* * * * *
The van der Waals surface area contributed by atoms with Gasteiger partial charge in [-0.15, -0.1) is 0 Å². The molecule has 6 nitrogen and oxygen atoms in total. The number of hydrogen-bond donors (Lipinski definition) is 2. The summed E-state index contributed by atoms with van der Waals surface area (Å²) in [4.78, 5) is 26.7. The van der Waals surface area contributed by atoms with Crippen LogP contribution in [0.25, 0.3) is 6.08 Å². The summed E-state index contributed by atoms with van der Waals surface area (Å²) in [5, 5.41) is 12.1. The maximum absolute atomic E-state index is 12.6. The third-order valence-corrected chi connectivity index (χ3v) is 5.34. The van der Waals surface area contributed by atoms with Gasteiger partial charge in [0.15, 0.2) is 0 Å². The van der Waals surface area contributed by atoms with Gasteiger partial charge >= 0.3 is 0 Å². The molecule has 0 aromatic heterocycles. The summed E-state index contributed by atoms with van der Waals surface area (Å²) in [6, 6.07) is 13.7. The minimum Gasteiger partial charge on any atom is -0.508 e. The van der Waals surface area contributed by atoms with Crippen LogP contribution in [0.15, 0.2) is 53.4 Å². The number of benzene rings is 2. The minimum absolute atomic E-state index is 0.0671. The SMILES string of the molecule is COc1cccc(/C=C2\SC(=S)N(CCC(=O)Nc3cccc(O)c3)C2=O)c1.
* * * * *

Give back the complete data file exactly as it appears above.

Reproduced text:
The van der Waals surface area contributed by atoms with Gasteiger partial charge in [-0.15, -0.1) is 0 Å². The molecule has 6 nitrogen and oxygen atoms in total. The number of hydrogen-bond donors (Lipinski definition) is 2. The summed E-state index contributed by atoms with van der Waals surface area (Å²) in [4.78, 5) is 26.7. The van der Waals surface area contributed by atoms with Crippen LogP contribution in [0.25, 0.3) is 6.08 Å². The summed E-state index contributed by atoms with van der Waals surface area (Å²) in [5, 5.41) is 12.1. The maximum absolute atomic E-state index is 12.6. The third-order valence-corrected chi connectivity index (χ3v) is 5.34. The van der Waals surface area contributed by atoms with Gasteiger partial charge in [0.15, 0.2) is 0 Å². The van der Waals surface area contributed by atoms with Gasteiger partial charge >= 0.3 is 0 Å². The molecule has 0 aromatic heterocycles. The summed E-state index contributed by atoms with van der Waals surface area (Å²) in [6, 6.07) is 13.7. The minimum Gasteiger partial charge on any atom is -0.508 e. The van der Waals surface area contributed by atoms with Crippen LogP contribution in [0.15, 0.2) is 53.4 Å². The number of benzene rings is 2. The minimum absolute atomic E-state index is 0.0671. The SMILES string of the molecule is COc1cccc(/C=C2\SC(=S)N(CCC(=O)Nc3cccc(O)c3)C2=O)c1.